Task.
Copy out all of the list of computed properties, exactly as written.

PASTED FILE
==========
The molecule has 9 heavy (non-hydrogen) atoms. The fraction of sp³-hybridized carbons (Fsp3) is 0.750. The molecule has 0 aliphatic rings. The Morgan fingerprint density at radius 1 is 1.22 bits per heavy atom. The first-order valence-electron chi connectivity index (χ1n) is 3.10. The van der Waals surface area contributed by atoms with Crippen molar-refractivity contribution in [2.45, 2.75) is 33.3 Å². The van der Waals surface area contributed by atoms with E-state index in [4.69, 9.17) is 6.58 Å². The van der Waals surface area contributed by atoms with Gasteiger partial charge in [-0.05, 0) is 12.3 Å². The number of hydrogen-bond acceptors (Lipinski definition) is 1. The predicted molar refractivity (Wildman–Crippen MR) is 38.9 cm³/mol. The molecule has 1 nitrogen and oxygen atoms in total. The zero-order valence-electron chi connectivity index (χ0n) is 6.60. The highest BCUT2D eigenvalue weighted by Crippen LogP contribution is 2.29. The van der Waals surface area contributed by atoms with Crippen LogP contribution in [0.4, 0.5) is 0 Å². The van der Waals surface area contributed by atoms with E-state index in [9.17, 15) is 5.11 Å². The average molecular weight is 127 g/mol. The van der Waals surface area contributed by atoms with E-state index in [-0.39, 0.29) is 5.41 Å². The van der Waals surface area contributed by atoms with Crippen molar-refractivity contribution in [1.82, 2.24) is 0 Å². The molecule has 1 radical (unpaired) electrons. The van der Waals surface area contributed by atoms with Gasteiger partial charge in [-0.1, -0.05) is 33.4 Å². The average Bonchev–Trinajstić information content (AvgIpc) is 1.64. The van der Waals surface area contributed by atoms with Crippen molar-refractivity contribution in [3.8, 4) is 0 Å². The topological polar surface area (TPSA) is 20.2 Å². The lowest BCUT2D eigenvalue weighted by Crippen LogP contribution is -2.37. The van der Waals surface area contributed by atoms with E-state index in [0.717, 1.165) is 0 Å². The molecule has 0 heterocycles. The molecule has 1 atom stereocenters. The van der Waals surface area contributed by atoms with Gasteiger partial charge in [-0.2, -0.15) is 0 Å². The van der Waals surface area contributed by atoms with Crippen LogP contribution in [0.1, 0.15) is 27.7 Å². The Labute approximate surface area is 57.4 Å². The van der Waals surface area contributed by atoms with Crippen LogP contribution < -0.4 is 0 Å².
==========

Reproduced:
The molecule has 9 heavy (non-hydrogen) atoms. The fraction of sp³-hybridized carbons (Fsp3) is 0.750. The molecule has 0 aliphatic rings. The Morgan fingerprint density at radius 1 is 1.22 bits per heavy atom. The first-order valence-electron chi connectivity index (χ1n) is 3.10. The van der Waals surface area contributed by atoms with Crippen molar-refractivity contribution in [2.45, 2.75) is 33.3 Å². The van der Waals surface area contributed by atoms with E-state index in [4.69, 9.17) is 6.58 Å². The van der Waals surface area contributed by atoms with Gasteiger partial charge in [-0.05, 0) is 12.3 Å². The number of hydrogen-bond acceptors (Lipinski definition) is 1. The predicted molar refractivity (Wildman–Crippen MR) is 38.9 cm³/mol. The molecule has 1 nitrogen and oxygen atoms in total. The zero-order valence-electron chi connectivity index (χ0n) is 6.60. The highest BCUT2D eigenvalue weighted by Crippen LogP contribution is 2.29. The van der Waals surface area contributed by atoms with Crippen LogP contribution in [0.4, 0.5) is 0 Å². The van der Waals surface area contributed by atoms with E-state index in [9.17, 15) is 5.11 Å². The average molecular weight is 127 g/mol. The van der Waals surface area contributed by atoms with E-state index in [-0.39, 0.29) is 5.41 Å². The van der Waals surface area contributed by atoms with Crippen molar-refractivity contribution in [1.82, 2.24) is 0 Å². The molecule has 1 radical (unpaired) electrons. The van der Waals surface area contributed by atoms with Gasteiger partial charge in [-0.1, -0.05) is 33.4 Å². The average Bonchev–Trinajstić information content (AvgIpc) is 1.64. The van der Waals surface area contributed by atoms with Crippen molar-refractivity contribution in [3.8, 4) is 0 Å². The topological polar surface area (TPSA) is 20.2 Å². The lowest BCUT2D eigenvalue weighted by Crippen LogP contribution is -2.37. The van der Waals surface area contributed by atoms with E-state index in [0.717, 1.165) is 0 Å². The molecule has 0 heterocycles. The molecule has 1 atom stereocenters. The van der Waals surface area contributed by atoms with Gasteiger partial charge in [-0.2, -0.15) is 0 Å². The van der Waals surface area contributed by atoms with Crippen LogP contribution in [0.1, 0.15) is 27.7 Å². The Labute approximate surface area is 57.4 Å². The van der Waals surface area contributed by atoms with Crippen LogP contribution < -0.4 is 0 Å².